Gas from Garbage: Methane from Muck

Open refuse dumps are not only a blight on the landscape, but they can also pose a health and safety risk to humans. Waste that is dumped onto landfill sites consists of both organic and inorganic waste. Rotting organic waste presents a health hazard when it decomposes aerobically on the surface of the landfill by attracting flies that can carry disease. However, the problem does not end there – as the organic material is covered up and compacted, it decomposes in an oxygen-free environment by anaerobic bacteria, producing methane, as a byproduct of the decomposition process. In addition, any water that enters the landfill site can leach toxins from the waste, which can filter through the soil and contaminate groundwater if not managed properly.

Environmental Problems Caused by Landfill Gas

According to the Agency for Toxic Substances and Disease Registry, landfill gas is composed of approximately 45-60% methane, 40-60% carbon dioxide, 2-5% nitrogen, and trace amounts of oxygen, ammonia, NMOCs (non-methane organic compounds), sulphides, hydrogen and carbon monoxide. The U.S. Environmental Protection Agency lists landfill gas as the third largest contributor of methane emissions from human-related sources in the US, topped only by methane produced by fermentation in livestock, and methane emissions due to natural gas extraction. Landfill gas forms under the layers of accumulated waste, and when the concentrations become high, the gas will move from a high concentration to a low concentration, migrating upwards or sideways, depending on the structure and porosity of the surrounding soil. If the landfill gas permeates upwards, it makes its way to the surface through air pockets; if it migrates sideways, it can enter underground manholes, pipes, or basements, through cracks, or it may eventually surface some distance from the landfill site. High concentrations of landfill gas on a landfill site can be extremely hazardous to workers managing the site, and to neighboring communities. Due to its colorless, odorless and highly flammable properties, it is not easily detected, and can easily explode or cause asphyxiation in confined spaces. Several incidences of landfill gas explosions with casualties and/or fatalities have been recorded off-site following landfill gas migrating to neighboring structures.

Environmental Problems Caused by Leachate

Water is a powerful corrosive agent, and in a landfill site heavy metals, chemicals, and hazardous toxins can easily enter the groundwater through runoff or leaching if safety measures are not taken. If toxins enter the groundwater they can impact the natural environment and can also pose a risk to human health if this water is used as a source of drinking water, or for recreational activities. Many environmental pollutants bioaccumulate, becoming more concentrated in animals further up the food chain, and can effect the biology and health of higher organisms – including humans – that feed on contaminated prey.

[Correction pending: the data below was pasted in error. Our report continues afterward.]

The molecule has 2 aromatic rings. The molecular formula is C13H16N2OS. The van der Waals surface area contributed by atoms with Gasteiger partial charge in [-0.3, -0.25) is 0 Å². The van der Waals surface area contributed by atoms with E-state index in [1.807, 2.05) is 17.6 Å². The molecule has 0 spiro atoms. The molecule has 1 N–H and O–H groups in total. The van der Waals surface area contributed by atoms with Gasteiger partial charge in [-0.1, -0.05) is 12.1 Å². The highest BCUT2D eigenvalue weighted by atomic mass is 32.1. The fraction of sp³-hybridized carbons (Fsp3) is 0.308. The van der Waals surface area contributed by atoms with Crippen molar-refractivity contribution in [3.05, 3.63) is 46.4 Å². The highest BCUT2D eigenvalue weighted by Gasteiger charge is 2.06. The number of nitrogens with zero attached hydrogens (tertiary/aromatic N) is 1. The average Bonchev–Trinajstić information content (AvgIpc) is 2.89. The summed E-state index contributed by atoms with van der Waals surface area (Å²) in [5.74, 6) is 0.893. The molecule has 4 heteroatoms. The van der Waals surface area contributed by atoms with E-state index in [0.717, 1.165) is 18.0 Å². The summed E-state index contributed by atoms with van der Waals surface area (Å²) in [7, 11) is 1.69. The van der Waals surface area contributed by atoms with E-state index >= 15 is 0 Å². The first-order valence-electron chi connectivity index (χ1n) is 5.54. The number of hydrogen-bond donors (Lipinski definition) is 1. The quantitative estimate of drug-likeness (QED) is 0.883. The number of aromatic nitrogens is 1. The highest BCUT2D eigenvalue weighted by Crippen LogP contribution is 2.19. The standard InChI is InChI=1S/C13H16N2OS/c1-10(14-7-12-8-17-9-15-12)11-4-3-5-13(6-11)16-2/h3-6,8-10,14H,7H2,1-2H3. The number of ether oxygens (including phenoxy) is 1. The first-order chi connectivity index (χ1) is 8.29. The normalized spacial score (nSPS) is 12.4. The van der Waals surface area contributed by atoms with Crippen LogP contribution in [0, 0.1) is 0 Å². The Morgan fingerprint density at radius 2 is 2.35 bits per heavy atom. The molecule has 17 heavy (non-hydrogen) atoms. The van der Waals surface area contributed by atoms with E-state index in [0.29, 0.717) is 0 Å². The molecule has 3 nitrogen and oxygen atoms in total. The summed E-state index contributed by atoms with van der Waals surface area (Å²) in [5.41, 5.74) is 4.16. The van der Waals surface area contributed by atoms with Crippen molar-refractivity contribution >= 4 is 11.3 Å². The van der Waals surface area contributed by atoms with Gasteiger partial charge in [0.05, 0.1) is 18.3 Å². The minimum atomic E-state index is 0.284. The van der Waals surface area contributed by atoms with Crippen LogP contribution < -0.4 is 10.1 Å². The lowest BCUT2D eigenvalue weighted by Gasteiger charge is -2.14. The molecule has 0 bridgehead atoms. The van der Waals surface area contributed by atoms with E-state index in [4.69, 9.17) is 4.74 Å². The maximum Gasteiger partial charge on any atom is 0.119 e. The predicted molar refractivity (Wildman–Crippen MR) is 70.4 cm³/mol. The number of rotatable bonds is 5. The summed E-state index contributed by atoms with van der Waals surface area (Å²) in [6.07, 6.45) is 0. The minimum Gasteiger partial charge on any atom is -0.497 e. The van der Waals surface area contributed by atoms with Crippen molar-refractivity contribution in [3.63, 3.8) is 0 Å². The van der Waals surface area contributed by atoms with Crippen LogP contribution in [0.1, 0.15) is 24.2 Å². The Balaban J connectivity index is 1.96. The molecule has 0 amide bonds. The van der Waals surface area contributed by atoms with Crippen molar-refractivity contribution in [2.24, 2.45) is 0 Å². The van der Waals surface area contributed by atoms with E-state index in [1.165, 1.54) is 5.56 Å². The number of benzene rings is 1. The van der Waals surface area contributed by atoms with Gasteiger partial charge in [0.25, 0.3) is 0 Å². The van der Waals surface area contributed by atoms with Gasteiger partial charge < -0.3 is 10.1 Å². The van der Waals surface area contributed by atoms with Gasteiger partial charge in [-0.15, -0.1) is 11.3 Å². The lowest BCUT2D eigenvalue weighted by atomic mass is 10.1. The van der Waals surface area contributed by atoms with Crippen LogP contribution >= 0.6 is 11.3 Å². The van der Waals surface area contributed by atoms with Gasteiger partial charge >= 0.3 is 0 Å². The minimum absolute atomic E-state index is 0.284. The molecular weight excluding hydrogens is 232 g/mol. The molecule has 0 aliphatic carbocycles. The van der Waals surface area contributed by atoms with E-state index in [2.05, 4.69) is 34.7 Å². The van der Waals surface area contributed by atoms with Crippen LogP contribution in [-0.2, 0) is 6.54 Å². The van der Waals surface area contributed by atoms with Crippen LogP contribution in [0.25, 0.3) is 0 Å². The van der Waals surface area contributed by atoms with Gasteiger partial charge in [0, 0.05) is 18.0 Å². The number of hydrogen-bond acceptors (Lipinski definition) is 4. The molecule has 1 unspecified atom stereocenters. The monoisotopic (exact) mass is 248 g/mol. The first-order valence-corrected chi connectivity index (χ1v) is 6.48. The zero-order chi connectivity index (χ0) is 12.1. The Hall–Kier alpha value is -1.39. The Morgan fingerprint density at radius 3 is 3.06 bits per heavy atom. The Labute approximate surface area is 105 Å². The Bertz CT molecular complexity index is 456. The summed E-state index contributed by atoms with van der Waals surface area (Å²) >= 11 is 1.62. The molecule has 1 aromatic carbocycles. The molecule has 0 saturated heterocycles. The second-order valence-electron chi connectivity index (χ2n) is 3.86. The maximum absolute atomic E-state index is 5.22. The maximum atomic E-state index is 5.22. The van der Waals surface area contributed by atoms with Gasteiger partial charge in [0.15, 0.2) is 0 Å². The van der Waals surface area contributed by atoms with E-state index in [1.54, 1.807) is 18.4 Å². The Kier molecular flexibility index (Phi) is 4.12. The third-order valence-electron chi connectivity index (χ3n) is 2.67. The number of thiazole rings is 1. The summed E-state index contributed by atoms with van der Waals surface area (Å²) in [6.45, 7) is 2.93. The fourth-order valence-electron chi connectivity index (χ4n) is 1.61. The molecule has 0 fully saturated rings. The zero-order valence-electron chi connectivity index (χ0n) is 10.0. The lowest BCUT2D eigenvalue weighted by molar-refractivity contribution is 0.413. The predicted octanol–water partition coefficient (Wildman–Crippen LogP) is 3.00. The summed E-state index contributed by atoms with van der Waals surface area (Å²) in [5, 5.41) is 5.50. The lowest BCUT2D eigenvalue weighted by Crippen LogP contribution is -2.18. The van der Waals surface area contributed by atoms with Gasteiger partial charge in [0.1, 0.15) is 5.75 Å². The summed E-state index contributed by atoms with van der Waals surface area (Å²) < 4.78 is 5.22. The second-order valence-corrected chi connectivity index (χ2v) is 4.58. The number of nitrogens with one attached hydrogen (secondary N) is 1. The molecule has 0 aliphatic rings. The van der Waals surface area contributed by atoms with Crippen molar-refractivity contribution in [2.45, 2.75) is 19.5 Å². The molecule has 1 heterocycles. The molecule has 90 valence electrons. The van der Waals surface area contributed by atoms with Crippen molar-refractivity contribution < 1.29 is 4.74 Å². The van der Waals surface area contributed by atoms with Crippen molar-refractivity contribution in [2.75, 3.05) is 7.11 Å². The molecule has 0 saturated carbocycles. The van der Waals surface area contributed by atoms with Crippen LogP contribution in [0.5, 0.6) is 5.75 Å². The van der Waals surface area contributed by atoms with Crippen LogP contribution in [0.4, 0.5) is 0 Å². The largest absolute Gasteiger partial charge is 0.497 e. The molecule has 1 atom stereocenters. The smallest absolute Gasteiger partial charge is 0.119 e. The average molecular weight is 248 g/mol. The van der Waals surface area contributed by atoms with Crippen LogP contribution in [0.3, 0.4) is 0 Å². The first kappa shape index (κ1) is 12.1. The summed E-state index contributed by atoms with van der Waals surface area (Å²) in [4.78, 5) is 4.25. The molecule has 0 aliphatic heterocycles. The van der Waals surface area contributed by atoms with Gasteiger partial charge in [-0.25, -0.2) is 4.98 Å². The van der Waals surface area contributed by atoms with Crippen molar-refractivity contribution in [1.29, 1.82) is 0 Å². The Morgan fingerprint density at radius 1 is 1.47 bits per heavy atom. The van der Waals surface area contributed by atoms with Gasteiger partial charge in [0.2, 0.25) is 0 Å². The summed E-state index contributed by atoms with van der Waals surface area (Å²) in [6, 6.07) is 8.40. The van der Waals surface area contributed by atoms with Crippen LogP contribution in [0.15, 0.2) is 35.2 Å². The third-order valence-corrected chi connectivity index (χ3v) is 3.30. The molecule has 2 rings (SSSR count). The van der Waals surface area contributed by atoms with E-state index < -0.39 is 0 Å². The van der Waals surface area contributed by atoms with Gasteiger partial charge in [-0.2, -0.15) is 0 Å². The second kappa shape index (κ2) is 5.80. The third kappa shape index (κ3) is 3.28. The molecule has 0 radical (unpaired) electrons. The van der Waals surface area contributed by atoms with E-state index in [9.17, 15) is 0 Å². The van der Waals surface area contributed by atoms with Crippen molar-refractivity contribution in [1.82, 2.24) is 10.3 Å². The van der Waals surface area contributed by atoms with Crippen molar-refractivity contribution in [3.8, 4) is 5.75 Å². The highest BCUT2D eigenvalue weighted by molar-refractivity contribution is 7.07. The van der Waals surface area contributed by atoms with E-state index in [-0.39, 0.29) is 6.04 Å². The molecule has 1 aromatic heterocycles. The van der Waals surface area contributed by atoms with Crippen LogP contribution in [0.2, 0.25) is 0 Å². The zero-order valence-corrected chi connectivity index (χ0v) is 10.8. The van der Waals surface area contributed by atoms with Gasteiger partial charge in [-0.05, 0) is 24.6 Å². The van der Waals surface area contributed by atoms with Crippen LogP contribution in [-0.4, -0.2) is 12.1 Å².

Design and Construction of a Municipal Solid Waste Landfill Site

To prevent hazardous landfill gas and leachate from escaping from municipal solid waste landfill sites and contaminating the surrounding atmosphere and groundwater, some form of landfill management is required to deal with the gas and leachate that accumulates within the waste. Since 1979 various federal regulations have been implemented in the US to prevent migration of methane in landfill gas, and to control landfill gas emissions in larger landfill sites. Modern municipal solid waste landfill sites are constructed using special linings and drainage mechanisms to collect both gas and leachate, to prevent contamination of the surrounding environment, and to minimize the health risk to local communities.

Leachate Collection System

A well designed municipal solid waste landfill site usually consists of a base layer of compacted clay, onto which a durable impermeable bottom plastic liner is placed to prevent leachate from escaping and contaminating the groundwater. Perforated or slotted pipes are placed onto this bottom plastic layer to collect the leachate that drains from the waste. The leachate that is collected flows into a leachate collection pipe, and is then pumped to a separate leachate collection pond, where it may be treated on-site to remove chemical and biological contaminants, or it may be released to a waste water treatment plant for treatment. The bottom plastic liner may sometimes be sandwiched between a geotextile mat to protect it from being punctured by surrounding rocks and gravel. This is then covered with a drainage layer consisting of several layers: gravel, course sand, and soil, to allow leachate to drain from the waste above. Waste is then added to the landfill, where it is compacted into cells and covered with soil. More waste is added on top of these older cells and these are again covered with soil. An older landfill site will consist of several layers of compacted cells.